Motorsport has lacked new and inspiring concept up until now, says ITR
Motorsport has lacked a ‘truly and new and inspiring concept until now’ ITR’s chairman Gerhard Berger has said, following its radical vision of the future of DTM.
ITR chairman Gerhard Berger insisted it’s ‘thinking on a several steps ahead’, in a bid ‘to shape the future of Motorsport’, which is why it will launch touring car using electric vehicles powered by battery or hydrogen fuel cell technology.
He said: “We’re working on a variety of different projects that incorporate more sustainable technologies. They say, in motorsport, if you stand still you go backwards – so we’re thinking several steps ahead. That’s what you have to do if you want to shape the future of motorsport.
“At the same time, we need to be open-minded about what’s happening in the automotive world. And although hybrid and electric vehicles have established something of a foothold, I think motorsport has been lacking a truly new and inspiring concept up until now. We’re now talking with a significant number of automotive manufacturers and suppliers who would like to become more involved in motorsport. This proposal offers them a first look at something tangible – and exciting.”
Berger says the concept is currently ‘a possible expansion of ITR’s portfolio on the DTM platform.’ ITR is also working on a hybrid proposal for DTM and has also begun trialling new more environmentally friendly synthetic fuels.
Despite of his recent criticism over Formula E and electric mobility, Berger insists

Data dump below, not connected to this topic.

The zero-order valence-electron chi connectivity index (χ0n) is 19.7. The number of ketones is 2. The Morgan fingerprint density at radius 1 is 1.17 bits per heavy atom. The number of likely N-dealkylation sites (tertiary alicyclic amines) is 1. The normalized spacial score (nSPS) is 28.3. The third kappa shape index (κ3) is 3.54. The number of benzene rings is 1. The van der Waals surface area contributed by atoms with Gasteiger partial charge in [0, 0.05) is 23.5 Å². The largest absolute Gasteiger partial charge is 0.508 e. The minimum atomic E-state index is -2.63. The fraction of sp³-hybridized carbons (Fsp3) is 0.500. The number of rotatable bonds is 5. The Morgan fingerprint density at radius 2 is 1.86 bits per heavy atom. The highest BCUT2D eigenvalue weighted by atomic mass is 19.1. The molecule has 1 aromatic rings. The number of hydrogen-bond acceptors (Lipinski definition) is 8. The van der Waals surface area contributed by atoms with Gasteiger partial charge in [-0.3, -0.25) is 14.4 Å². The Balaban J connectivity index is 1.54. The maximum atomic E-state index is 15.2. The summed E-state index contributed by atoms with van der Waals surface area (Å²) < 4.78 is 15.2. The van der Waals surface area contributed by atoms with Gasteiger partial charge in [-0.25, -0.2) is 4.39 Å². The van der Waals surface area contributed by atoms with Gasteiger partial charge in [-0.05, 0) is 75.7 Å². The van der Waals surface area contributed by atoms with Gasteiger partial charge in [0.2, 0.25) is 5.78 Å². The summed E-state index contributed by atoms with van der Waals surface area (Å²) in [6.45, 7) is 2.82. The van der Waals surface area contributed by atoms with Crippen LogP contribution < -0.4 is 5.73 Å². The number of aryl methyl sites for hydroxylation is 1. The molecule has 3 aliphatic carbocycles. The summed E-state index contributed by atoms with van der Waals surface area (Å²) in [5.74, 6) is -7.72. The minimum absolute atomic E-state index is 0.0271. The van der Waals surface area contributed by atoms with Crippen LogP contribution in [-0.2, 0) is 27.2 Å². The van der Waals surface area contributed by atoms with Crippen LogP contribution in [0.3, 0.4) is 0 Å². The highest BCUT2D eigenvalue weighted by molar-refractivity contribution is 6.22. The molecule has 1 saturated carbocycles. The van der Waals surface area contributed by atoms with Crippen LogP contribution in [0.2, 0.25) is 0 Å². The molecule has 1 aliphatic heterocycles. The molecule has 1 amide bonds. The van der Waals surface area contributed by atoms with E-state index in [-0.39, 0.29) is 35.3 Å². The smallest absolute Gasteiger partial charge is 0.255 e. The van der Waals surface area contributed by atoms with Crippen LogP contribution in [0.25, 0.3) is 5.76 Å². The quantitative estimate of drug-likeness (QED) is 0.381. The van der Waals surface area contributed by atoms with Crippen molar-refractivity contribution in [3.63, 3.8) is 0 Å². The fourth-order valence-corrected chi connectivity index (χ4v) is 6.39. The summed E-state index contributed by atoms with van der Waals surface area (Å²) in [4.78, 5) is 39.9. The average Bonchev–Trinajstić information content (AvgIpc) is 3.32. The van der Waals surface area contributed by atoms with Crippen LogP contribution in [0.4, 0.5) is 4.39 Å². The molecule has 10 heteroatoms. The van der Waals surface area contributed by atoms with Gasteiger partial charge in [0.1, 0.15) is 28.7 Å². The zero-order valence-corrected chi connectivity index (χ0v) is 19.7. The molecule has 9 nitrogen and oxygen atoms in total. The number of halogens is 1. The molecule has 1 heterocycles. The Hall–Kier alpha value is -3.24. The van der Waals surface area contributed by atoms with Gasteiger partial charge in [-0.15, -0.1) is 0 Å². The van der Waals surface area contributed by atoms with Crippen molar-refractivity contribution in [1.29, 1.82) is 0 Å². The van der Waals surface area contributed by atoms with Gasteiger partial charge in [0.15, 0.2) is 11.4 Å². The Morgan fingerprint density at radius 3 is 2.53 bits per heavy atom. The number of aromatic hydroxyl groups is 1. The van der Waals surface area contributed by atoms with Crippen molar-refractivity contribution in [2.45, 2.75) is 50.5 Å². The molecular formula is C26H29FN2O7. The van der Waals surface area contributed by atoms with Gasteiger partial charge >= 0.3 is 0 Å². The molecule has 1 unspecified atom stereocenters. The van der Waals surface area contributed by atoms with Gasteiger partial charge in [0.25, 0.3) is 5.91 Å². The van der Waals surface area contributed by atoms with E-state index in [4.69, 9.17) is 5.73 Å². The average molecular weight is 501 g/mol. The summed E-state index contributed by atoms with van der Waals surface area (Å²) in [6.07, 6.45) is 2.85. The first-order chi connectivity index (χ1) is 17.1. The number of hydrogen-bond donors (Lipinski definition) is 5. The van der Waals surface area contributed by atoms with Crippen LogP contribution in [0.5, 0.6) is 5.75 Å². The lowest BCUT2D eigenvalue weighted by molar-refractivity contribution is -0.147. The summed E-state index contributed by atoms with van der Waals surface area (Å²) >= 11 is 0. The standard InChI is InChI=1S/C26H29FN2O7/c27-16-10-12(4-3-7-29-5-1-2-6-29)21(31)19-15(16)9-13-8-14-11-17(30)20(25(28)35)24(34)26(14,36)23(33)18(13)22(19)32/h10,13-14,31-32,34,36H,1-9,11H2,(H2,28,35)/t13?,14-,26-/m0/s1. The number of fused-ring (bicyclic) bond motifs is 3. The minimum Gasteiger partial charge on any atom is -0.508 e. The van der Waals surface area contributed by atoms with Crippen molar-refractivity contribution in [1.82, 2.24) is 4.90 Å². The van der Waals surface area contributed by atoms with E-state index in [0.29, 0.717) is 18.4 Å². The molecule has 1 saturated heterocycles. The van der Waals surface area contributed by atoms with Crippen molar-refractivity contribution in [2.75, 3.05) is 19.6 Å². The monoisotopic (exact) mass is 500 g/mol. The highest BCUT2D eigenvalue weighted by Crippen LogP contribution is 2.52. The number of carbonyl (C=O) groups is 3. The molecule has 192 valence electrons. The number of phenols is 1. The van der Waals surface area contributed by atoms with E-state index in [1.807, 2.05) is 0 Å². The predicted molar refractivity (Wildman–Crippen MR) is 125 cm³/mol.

his criticism was directed at the sport itself.
He commented: “I’ve always said that Formula E is justified as a marketing platform, and that I can understand why many companies are getting involved. My criticism was directed at the sport itself, because I think the cars are too slow and the driving style too strongly characterised by strategy and energy management.
“The cars showcased in our conceptual study offer something completely different. Here, we’re talking about high-performance racing cars which – just as in DTM – are fast, spectacular, and able to race wheel to wheel. Another benefit is the fact that these cars will look like the cars you can buy at a dealership – they’ll be recognisable and distinct to each brand manufacturer. So, fans will be able to identify with these machines.”
Before the concept will be implemented ITR will have to take a number of factors into consideration Berger said. He commented: “First of all, technical feasibility. But we’ve been investigating this area quite intensively, and now need to draw on the expertise of specialists as we continue to evaluate its feasibility. This includes battery and robot manufacturers, for example, when you consider the ambitious and ground-breaking technology for the pit-stops. Naturally, financing the development also plays a major role – you have to get that properly balanced.”